Today representatives from statewide environmental, fishing, paddling, and conservation organizations put the National Park Service on notice that more is expected in managing the Current River for the future.
American Rivers, a national conservation organization, issued its annual “America’s Most Endangered Rivers” report, and for the first time in the report’s 26-year history, the Ozark National Scenic Riverways park has been named one of the top ten endangered rivers.
“We have to do more today to avert the catastrophes of tomorrow,” says Kally Higgins, spokesperson for the Friends of Ozark Riverways. “We are seeing visible signs that the health of the Current River is in trouble. For example, we have seen in recent years restrictions on swimming at certain areas because of too high bacteria, and we are most concerned over erosion where inappropriate access points have sprung up. In fact, there are more than 130 access points that the Coalition has documented. It works out that it is the equivalent of one access point per mile. It is simply too much for the river to handle.”
The Current River is managed by the National Park Service and was established to provide both recreation and protection for the scenic beauty. The park features more than 350 springs, including the National Park’s largest spring, 338 recorded caves, and 200 wildlife species are found nowhere else in the world.
Speaking at today’s press conference, business owner, Lisa Hollenbeck, co-owner of Alpine Shop of Kirkwood, Missouri, said, “There is a quantifiable return on investment when we invest in our public lands and waters as exemplified by the recreation economy. The Current River offers the kind of access that is good for business and our economy.”
Coalition member Ron Coleman of The Open Space Council St. Louis noted, “The Ozark National Scenic Riverways is one of Missouri’s greatest natural treasures and is deserving of the highest level of management by the National Park Service. Overuse and abuse of this premier Ozark open space must be managed in a sustainable manner that insures for its long term conservation and outdoor recreation value to our state and nation.”
“The Coalition and American Rivers are asking that the National Park Service bring the Current River up to the gold standard of the Grand Canyon and Yellowstone Park,” said Kally Higgins. “We have a chance to write the future general management plan to address the mistakes of the past and guarantee that future generations can enjoy the river for fishing and recreation.”
Contact for more information: Rindy O’Brien, Friends of Ozark Riverways, 202-247-5290 Faye Augustyn, American Rivers, 202-347-7550 Kat Logan Smith, Coalition for the Environment, 314-229-3042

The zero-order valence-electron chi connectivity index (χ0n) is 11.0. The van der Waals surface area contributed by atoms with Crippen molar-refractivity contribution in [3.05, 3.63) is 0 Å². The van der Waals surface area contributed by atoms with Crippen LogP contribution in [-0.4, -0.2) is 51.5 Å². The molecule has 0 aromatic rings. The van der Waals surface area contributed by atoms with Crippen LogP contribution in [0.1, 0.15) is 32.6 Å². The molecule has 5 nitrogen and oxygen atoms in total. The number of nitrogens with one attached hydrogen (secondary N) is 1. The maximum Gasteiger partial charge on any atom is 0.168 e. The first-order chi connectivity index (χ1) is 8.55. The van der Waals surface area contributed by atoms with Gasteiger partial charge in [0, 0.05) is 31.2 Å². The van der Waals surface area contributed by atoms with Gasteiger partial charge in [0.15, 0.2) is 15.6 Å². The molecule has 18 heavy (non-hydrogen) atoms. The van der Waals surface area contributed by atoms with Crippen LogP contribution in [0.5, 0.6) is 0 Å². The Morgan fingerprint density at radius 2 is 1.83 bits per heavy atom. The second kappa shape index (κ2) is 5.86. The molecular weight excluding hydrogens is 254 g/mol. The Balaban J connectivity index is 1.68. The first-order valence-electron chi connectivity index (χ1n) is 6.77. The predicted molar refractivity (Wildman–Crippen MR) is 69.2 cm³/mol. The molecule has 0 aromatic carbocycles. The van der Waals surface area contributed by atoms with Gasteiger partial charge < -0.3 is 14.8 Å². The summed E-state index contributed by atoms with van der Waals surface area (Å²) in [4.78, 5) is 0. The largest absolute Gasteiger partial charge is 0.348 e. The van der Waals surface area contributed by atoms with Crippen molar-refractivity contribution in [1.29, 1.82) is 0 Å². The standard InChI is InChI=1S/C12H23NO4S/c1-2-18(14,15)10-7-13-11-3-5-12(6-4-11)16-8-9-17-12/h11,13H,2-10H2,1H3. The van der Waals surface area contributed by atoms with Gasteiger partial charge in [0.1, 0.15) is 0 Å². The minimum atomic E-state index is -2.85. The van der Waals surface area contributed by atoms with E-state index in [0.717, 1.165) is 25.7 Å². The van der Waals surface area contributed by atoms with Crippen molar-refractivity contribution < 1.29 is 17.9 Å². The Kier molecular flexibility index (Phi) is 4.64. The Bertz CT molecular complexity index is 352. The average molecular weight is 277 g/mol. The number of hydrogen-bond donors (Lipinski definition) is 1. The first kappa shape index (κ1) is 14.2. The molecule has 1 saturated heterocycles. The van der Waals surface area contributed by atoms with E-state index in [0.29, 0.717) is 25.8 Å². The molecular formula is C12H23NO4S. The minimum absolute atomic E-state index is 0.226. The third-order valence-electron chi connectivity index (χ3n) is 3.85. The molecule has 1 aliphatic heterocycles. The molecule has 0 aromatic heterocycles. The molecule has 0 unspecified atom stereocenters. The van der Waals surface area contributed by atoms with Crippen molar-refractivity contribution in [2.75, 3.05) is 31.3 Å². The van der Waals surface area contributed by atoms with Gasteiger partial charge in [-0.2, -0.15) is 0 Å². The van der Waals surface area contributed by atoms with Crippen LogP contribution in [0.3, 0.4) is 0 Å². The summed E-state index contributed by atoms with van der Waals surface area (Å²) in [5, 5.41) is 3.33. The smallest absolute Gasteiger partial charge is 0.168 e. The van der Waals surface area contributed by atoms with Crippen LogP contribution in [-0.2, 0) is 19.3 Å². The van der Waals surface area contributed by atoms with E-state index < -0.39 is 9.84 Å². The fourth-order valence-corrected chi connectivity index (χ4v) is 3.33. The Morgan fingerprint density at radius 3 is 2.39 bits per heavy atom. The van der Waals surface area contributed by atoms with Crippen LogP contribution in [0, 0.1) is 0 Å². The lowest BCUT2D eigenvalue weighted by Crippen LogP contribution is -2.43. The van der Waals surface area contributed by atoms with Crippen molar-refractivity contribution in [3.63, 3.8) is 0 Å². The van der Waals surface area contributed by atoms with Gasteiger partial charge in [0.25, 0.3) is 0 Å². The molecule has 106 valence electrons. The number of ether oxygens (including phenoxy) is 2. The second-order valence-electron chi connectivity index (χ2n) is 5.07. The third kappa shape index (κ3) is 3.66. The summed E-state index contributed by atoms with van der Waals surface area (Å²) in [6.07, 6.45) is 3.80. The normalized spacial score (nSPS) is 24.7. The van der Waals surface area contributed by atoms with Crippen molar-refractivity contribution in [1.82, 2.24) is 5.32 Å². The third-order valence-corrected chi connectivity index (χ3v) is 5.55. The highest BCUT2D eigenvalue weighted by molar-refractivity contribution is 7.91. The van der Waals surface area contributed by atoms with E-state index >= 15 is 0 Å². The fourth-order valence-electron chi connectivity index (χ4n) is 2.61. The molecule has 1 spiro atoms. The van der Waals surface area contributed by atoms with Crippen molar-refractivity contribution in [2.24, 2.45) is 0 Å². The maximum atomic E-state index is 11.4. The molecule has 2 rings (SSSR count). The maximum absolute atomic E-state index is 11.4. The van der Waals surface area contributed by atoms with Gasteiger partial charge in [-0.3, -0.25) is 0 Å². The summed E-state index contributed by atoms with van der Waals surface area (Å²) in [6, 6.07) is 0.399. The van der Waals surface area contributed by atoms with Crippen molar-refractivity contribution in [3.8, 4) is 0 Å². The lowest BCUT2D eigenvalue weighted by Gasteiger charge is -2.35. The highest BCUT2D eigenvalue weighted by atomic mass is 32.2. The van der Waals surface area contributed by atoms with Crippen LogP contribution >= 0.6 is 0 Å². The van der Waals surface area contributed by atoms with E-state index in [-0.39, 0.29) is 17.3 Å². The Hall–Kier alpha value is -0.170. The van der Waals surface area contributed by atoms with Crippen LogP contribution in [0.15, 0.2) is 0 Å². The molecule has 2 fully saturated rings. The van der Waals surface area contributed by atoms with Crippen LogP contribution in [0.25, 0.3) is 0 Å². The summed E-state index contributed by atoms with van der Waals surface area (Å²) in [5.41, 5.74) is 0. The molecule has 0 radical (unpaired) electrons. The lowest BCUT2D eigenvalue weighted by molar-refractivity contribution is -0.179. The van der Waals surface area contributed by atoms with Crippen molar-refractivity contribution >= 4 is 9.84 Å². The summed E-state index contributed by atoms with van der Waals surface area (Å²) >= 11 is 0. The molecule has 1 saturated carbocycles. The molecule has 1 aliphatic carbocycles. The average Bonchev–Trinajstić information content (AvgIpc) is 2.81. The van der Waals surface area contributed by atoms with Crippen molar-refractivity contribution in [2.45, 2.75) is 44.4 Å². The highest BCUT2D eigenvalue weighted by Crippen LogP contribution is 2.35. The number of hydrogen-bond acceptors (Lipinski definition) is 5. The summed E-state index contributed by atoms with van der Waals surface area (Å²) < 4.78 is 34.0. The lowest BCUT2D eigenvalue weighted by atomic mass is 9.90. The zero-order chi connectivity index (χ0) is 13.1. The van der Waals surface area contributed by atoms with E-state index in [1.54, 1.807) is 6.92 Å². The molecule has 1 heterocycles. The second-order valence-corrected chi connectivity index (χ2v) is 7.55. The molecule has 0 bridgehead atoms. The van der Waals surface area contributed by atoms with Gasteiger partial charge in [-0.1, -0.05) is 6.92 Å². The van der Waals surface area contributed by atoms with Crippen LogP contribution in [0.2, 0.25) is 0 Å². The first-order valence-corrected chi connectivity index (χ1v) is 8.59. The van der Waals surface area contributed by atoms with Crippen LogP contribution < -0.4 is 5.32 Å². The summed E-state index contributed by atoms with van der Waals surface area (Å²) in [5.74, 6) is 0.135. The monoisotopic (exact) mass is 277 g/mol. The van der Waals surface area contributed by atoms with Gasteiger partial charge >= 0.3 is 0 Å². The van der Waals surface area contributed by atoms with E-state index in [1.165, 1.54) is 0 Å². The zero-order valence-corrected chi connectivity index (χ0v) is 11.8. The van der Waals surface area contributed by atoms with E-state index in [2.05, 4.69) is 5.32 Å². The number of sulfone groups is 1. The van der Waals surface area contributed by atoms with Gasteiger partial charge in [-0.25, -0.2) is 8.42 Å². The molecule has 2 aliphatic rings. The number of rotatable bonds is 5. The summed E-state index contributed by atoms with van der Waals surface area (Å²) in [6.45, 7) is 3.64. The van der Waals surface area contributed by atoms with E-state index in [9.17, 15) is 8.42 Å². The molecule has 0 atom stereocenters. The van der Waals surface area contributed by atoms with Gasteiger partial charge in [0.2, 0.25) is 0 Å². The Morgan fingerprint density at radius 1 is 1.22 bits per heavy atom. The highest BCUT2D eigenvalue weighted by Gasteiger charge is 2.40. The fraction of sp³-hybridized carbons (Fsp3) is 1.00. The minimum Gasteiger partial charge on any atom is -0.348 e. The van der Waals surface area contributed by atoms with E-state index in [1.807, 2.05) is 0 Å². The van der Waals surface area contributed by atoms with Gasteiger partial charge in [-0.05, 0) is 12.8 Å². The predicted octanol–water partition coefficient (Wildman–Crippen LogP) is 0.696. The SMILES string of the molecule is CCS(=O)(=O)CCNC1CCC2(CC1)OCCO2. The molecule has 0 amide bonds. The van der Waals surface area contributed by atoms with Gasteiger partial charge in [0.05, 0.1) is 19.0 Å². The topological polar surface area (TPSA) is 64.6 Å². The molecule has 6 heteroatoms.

Last Updated on Wednesday, 06 June 2012 00:55
A Call to Action, A Call for Change!
Mismanagement of Ozark National Scenic Riverways has degraded Missouri’s premier National Park. The cumulative effect of mismanagement has left natural resources impaired and altered visitor experiences up and down the 134 river miles of our country’s first National Park established to protect a wild river system.
This National Park was created in 1964 to save Missouri’s spring-fed Current River from being dammed, while protecting its wild and undeveloped character so that all generations can enjoy its clear, cool, free-flowing water. Today there is little evidence of law enforcement; illegal motorized access has dramatically disrupted the safety and enjoyment of gravel bar camping and picnicking; virtually uncontrolled commercial trail rides bring thousands of horses in to concentrated areas, adding pollution to the river’s water quality; and publicly paid for easements to protect the scenic river corridor have been mismanaged or ignored.
The quality of the Current River is directly linked to the economies of many small Ozark communities. The continued mismanagement threatens this important National Park and the long-term success of these economies. The park’s existing management plan has not been followed. National Park policies and the public law that established Missouri’s Ozark National Scenic Riverways have been violated. The National Park Service is responsible for bringing Ozark National Scenic Riverways up to basic standards. The Current River deserves first class management!
We continue to document damages along the river. The National Park Service is not doing their job and we must hold them accountable. Add your voice to many others, from the small communities along the river, to farmlands in the region, and all around the state -- speak out for America’s first national river and for Missouri’s finest outdoor resource. Contact your elected officials, ask them for help, tell them you expect more from the federal agency whom you’ve entrusted to take care of your river!